Into every life a few aches and pains fall. According to the World Health Organization, 1 in 20 people in the developed world suffer with a daily tension headache. Before you reach for a bottle of pain killers, try these pain relievers first.
Understanding the Types of Primary Headaches
There is a lot of confusion over the types of primary headaches, those not caused by another issue, e.g. sinus headaches. Many people claim to have a migraine, when what they really have is a tension headache. The level of pain does not determine the diagnosis.
A tension headache is the most common type of headache and is characterized by pain that affects the whole head. Some sufferers experience the pain in the back of the head; others feel it across the forehead. Some people report a sensation like a tight band around the head or muscle tension in the neck and shoulders. Even though tension headache sufferers may be sensitive to light and sound, tension headaches tend to grow in intensity, which gives sufferers time to counter. They are typically not incapacitating.
There is a misconception that “migraine” means severe headache. While migraines can be painful, the name refers to a type of headache. Migraines result from specific physiologic changes in the brain that lead to pain. Those changes are fluctuations in certain neurotransmitters, which are chemicals that send messages between brain cells. Regular hormone fluctuations can be a trigger. Then again, so can consumption of certain foods or a simple change in barometric pressure. Migraine headaches are associated with symptoms such as: nausea, vomiting, light sensitivity, blind spots, pain on one side of the head, numbness or weakness in the limbs. After puberty, migraines affect more women than men.
Cluster headaches tend to occur daily for periods of a week or more with long spans with no symptoms between episodes. They are caused by a sudden release of histamines and serotonin in the brain. Sufferers may experience symptoms like sharp pain behind one eye, one eye gets watery or inflamed, and/or the sufferer experiences a runny nose. This type of headache affects more men than women.
Headache remedies to try before reaching for a pill
If you’re like many of our patients, you prefer to only use medication as a last resort. Here are some remedies and treatments to try before reaching for that pain killer. (Did you know that overusing pain killers can make subsequent pain feel more intense?)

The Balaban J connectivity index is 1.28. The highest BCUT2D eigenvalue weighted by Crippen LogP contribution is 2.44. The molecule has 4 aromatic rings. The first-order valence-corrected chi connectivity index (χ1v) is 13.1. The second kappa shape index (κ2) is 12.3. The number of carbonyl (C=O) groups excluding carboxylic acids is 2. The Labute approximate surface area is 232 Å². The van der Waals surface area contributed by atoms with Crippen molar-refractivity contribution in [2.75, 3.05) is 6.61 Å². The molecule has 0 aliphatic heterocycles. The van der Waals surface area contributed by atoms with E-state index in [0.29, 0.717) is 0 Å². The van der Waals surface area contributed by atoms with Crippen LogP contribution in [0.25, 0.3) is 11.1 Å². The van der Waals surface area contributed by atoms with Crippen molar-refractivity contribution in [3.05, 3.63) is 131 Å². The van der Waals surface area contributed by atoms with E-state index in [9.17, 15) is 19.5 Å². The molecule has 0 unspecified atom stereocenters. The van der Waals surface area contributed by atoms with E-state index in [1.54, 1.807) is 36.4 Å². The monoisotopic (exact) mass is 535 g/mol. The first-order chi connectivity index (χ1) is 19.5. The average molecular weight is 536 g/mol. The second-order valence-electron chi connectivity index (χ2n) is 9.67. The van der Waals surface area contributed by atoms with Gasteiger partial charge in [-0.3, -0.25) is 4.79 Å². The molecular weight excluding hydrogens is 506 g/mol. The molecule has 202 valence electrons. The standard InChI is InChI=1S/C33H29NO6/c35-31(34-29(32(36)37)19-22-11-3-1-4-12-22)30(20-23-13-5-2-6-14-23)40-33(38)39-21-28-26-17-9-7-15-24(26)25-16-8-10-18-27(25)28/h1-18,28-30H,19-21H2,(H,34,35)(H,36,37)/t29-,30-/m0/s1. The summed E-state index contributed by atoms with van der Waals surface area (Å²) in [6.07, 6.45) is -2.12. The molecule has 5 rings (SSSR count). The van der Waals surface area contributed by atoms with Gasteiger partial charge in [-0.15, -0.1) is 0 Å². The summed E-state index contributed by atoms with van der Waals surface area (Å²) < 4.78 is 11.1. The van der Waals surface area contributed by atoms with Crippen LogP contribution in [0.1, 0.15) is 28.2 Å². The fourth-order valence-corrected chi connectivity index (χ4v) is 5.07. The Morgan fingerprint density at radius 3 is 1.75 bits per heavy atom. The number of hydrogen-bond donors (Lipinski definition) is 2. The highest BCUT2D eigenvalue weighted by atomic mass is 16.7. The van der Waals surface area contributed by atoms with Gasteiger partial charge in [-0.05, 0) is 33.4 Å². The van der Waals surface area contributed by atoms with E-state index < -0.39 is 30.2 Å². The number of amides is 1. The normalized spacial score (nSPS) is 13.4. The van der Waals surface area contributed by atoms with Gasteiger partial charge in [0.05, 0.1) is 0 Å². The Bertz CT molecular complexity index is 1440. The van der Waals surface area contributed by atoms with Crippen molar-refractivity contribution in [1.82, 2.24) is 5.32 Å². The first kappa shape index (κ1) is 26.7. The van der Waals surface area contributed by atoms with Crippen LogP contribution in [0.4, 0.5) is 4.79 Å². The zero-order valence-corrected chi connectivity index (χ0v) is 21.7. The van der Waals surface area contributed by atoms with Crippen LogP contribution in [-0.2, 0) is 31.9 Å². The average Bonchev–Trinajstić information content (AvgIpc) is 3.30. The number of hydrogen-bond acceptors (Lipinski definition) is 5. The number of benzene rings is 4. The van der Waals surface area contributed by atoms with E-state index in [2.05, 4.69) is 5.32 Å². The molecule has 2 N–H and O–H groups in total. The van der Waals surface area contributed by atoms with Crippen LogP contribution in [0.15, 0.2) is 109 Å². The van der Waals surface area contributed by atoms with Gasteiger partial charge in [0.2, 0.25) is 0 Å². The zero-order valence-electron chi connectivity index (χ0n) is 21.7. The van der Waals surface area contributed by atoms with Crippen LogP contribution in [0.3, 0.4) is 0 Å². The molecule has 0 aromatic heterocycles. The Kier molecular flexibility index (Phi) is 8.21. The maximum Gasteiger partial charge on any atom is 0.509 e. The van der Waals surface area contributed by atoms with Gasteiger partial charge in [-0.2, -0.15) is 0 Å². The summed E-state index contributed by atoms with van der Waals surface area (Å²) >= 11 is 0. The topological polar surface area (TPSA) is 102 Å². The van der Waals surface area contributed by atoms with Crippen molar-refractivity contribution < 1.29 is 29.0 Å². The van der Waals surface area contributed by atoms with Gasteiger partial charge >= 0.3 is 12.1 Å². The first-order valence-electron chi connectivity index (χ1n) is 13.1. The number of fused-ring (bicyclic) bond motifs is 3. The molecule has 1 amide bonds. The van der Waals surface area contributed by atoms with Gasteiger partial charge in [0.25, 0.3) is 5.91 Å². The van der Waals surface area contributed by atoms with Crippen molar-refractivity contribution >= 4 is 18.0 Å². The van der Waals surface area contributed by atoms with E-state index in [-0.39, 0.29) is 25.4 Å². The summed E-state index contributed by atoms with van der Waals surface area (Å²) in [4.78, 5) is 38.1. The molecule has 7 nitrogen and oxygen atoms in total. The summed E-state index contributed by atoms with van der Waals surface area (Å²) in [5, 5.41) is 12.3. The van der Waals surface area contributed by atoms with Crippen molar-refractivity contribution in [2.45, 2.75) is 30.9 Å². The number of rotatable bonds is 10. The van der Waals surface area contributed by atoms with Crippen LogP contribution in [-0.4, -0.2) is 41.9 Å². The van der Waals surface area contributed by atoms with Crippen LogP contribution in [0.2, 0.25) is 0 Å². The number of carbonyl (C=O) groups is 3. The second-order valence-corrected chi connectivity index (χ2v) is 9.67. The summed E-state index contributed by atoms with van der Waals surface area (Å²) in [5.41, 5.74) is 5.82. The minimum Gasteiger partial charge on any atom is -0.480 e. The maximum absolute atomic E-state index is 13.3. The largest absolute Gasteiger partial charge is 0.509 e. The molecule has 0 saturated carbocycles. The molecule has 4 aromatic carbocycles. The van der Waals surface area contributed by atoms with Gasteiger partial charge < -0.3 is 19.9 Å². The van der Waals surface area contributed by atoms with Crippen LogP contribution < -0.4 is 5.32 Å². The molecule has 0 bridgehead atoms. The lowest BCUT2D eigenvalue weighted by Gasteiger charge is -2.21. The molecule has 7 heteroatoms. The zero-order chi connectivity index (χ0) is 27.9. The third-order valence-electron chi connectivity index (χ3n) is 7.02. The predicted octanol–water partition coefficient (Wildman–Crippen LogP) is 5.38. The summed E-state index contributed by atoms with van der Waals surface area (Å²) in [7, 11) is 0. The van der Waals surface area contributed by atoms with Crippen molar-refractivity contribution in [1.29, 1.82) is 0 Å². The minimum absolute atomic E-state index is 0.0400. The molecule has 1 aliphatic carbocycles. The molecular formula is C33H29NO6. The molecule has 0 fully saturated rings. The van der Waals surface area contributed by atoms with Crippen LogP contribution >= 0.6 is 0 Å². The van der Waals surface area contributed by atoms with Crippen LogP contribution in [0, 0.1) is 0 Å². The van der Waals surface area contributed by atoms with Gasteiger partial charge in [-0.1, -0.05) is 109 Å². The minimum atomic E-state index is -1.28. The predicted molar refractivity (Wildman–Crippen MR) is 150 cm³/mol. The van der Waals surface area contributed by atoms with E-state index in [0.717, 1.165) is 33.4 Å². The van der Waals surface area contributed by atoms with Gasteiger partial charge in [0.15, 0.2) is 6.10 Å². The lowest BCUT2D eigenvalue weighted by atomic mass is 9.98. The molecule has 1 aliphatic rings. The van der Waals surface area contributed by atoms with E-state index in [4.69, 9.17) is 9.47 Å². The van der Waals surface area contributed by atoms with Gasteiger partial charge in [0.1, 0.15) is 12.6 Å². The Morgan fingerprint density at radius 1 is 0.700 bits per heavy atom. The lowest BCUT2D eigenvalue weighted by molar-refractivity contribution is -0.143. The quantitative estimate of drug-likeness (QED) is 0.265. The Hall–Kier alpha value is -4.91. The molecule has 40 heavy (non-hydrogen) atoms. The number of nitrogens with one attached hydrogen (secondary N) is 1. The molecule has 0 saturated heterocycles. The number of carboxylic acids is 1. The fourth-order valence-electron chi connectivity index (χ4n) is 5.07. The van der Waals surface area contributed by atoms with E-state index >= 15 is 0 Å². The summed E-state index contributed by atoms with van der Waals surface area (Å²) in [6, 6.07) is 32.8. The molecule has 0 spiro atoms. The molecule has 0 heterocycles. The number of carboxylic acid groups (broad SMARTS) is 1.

1 – Drink 16-32 oz of Water
Cigna Health reports that 75 percent of Americans are chronically dehydrated. Health Factors suggests that 80% of all headaches are caused by dehydration. The idea is that dehydration causes blood volume to drop, which results in less oxygen rich blood flow to the brain and dilation of blood vessels and triggers the sensation of pain. So make sure you and your children drink enough pure water daily! What’s enough? Try this formula: Body weight/2 = Minimum number of ounces to drink daily.
2 – Essential Oil
Some headache sufferers experience relief by rubbing a bit of peppermint oil on their temples and on their necks.
3 – Cold Therapy
Apply a cold compress to the area for 15 minutes to slow blood flow and reduce inflammation. (Conversely, others find relief with warm compress therapy, but this is Dr. Duddey Sportscare, where we cheer for Elsa in Frozen, Frosty the Snowman, and the Snow Miser!)
4 – Peppermint Tea
If your headaches include a little nausea, go for a cup of peppermint tea. Peppermint has been used for millennia to calm muscles in the gastrointestinal tract. And herbal tea will also help rehydrate you.
5 – Acupuncture
While it may take a few treatments to dial it in, acupuncture can help chronic headache sufferers by reducing muscle tension and encouraging the release of painkilling endorphins.
6 – Activity
If you’ve been sitting in the same position for hours, it’s time to get up and get the blood flowing! Stretch periodically throughout the day
7 – Chiropractic Care
Your chiropractor can use a variety of treatments to offer relief to the headache sufferer. At a minimum, your chiropractor adjust your spine relieving any impinged nerves or rotated vertebrae. Massage or physical therapy treatments may be added to address muscle tightness and spasms to offer relief.
8 – Coffee
Sipping a small cup of coffee can provide the right amount of caffeine to block the neurotransmitter adenosine, which causes blood vessels to dilate and create pain-causing pressure. Caffeine constricts those vessels and relieves pain. This method is effective for people who consume about 150 mg of caffeine (about a 12 ounce coffee) daily. If you are a coffee achiever, your blood vessels may not be as responsive.
Sources that helped inform this article:
- New York Times, Really? The Claim: To Prevent Migraines, Drink More Water, 8/15/2011